It is essential that public and private sector form effective partnerships to identify suitable, adaptable and sustainable ways in which to create and manage thriving urban environments. Reducing our negative impact on the environment, aiding in creating resilience for the changing climatic conditions and associated challenges, while ensuring a consistent evolution in cities adaptability will create thriving cities of the future.


Found this content useful?

Get the best of Private Property's latest news and advice delivered straight to your inbox each week

Related Articles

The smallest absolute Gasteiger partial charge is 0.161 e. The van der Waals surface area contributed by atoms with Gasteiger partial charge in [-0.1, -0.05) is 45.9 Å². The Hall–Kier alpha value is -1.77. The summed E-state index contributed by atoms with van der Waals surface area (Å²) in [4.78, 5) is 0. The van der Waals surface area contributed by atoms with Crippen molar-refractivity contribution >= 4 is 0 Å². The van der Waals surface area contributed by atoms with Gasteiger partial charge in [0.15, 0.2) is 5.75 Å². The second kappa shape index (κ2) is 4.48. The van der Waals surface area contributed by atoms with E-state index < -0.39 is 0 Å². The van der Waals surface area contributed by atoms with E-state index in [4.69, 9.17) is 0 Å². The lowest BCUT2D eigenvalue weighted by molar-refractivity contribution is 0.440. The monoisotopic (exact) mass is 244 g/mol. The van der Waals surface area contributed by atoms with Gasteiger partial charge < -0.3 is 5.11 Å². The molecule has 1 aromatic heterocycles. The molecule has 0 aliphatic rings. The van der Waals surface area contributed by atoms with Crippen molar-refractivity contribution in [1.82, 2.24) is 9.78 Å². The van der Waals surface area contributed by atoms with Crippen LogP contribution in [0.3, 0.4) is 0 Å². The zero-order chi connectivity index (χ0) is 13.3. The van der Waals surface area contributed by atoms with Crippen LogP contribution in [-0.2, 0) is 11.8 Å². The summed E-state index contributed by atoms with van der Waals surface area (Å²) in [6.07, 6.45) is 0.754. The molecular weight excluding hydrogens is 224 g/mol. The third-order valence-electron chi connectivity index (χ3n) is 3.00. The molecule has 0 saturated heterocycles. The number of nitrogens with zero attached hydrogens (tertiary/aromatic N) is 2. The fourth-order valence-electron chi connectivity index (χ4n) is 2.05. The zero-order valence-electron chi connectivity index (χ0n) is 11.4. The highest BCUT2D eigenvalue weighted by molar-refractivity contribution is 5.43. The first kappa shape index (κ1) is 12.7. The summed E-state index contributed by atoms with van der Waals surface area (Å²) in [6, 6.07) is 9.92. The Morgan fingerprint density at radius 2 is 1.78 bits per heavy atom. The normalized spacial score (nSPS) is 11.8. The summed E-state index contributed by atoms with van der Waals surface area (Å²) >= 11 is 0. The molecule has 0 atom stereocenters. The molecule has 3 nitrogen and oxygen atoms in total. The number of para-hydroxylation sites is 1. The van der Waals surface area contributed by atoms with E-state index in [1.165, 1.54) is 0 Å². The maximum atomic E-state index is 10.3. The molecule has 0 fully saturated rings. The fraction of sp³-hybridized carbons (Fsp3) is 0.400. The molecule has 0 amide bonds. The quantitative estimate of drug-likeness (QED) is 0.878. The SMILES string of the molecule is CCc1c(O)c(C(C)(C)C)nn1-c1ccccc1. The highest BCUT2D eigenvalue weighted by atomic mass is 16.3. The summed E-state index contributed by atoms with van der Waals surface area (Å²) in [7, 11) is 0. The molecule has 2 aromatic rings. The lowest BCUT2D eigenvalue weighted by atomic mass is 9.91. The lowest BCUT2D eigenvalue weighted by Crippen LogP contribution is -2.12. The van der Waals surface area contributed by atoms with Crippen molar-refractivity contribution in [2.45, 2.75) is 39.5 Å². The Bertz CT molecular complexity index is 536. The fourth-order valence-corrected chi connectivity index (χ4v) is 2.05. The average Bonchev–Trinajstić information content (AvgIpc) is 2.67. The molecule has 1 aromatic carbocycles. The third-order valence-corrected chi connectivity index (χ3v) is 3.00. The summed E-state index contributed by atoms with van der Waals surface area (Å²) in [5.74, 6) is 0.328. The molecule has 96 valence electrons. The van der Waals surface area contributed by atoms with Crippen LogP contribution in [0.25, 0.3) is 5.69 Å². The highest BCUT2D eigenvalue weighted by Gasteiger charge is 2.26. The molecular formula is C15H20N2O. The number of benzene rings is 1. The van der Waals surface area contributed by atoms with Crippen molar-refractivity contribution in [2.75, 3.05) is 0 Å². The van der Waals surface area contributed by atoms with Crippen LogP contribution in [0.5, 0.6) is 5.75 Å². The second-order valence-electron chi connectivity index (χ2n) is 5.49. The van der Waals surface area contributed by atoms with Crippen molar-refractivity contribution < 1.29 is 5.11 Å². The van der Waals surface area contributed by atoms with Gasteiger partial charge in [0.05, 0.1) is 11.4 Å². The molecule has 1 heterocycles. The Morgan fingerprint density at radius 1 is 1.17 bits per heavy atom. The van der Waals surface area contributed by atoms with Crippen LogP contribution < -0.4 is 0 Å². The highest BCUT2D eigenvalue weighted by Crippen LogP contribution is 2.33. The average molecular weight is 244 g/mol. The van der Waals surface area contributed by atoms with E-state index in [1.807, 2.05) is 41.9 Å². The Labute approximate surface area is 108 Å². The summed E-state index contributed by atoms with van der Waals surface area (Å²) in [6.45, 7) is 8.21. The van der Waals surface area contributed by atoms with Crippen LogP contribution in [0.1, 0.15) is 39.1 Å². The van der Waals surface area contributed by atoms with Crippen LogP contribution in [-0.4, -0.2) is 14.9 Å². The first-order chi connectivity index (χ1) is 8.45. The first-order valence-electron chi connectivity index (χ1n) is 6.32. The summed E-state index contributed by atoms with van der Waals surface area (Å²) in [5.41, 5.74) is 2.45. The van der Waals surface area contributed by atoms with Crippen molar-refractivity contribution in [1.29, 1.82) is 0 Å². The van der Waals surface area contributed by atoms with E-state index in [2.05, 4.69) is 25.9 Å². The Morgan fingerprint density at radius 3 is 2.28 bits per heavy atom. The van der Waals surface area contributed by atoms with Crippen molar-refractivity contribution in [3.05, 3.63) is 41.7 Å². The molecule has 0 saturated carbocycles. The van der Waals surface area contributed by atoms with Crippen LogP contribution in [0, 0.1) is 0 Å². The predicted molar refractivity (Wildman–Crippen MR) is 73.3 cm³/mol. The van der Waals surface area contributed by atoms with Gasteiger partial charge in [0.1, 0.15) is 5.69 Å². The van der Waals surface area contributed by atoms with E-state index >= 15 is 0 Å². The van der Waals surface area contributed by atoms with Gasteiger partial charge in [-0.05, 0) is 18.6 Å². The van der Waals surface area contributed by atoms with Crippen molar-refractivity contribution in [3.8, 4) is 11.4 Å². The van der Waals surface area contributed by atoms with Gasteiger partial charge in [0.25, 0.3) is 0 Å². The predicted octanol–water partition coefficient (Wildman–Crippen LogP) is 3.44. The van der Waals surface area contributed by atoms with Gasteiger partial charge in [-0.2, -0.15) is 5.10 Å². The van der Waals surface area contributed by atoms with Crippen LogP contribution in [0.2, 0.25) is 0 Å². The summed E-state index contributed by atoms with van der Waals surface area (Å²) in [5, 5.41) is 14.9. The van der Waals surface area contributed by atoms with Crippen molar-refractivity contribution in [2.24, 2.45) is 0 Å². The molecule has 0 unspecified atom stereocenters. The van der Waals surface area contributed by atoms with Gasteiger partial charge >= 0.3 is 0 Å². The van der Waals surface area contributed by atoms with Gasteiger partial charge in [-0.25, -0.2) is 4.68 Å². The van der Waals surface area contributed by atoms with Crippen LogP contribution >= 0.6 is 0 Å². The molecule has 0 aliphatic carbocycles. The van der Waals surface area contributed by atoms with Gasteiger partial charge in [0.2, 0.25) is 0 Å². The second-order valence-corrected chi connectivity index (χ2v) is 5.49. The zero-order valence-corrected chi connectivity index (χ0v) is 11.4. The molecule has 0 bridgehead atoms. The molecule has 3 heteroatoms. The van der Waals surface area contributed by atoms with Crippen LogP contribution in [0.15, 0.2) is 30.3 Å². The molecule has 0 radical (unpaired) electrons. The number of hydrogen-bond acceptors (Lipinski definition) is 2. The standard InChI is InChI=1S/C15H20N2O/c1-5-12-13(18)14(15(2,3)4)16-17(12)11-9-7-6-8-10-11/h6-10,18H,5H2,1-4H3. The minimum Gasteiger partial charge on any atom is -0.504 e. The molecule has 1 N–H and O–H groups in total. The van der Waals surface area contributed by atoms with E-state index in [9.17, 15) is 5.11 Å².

5 Industry leaders, including South African's, set stage for Real Estate Crowdfunding to go from early adopter to mainstream at MIPIM
MIPIM is the largest real estate event in the world, with 21 000 people attending and literally the most astute property professionals globally, from governments, institutions, developers and investors coming to Cannes, France, ...
Employment shift drives new real estate trends
The current employment and entrepreneurial shifts are driving new trends in terms of where we live and work.
Does technology affect where you live?
To some extent, technology has made flexi-workers of us all, and it is having a profound effect on how and where we choose to live.